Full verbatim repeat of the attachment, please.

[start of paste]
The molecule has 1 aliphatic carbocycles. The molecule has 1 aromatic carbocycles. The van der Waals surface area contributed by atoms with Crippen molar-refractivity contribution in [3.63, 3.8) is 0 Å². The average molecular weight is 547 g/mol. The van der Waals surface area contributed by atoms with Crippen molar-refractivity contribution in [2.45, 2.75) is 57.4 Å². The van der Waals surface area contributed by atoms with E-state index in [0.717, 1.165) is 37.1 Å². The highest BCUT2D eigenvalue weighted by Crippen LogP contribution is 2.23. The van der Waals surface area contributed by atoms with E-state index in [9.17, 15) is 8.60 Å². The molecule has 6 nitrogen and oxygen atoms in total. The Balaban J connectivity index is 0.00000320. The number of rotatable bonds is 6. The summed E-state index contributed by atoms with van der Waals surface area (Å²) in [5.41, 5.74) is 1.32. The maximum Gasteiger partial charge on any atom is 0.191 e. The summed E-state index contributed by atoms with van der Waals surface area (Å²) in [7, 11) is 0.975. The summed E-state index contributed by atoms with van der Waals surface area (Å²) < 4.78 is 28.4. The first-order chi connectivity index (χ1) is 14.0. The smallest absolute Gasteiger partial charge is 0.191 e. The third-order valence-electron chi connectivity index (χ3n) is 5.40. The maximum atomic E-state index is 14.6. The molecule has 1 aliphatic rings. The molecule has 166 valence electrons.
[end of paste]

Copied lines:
The molecule has 1 aliphatic carbocycles. The molecule has 1 aromatic carbocycles. The van der Waals surface area contributed by atoms with Crippen molar-refractivity contribution in [3.63, 3.8) is 0 Å². The average molecular weight is 547 g/mol. The van der Waals surface area contributed by atoms with Crippen molar-refractivity contribution in [2.45, 2.75) is 57.4 Å². The van der Waals surface area contributed by atoms with E-state index in [0.717, 1.165) is 37.1 Å². The highest BCUT2D eigenvalue weighted by Crippen LogP contribution is 2.23. The van der Waals surface area contributed by atoms with E-state index in [9.17, 15) is 8.60 Å². The molecule has 6 nitrogen and oxygen atoms in total. The Balaban J connectivity index is 0.00000320. The number of rotatable bonds is 6. The summed E-state index contributed by atoms with van der Waals surface area (Å²) in [5.41, 5.74) is 1.32. The maximum Gasteiger partial charge on any atom is 0.191 e. The summed E-state index contributed by atoms with van der Waals surface area (Å²) in [7, 11) is 0.975. The summed E-state index contributed by atoms with van der Waals surface area (Å²) < 4.78 is 28.4. The first-order chi connectivity index (χ1) is 14.0. The smallest absolute Gasteiger partial charge is 0.191 e. The third-order valence-electron chi connectivity index (χ3n) is 5.40. The maximum atomic E-state index is 14.6. The molecule has 1 aliphatic rings. The molecule has 166 valence electrons.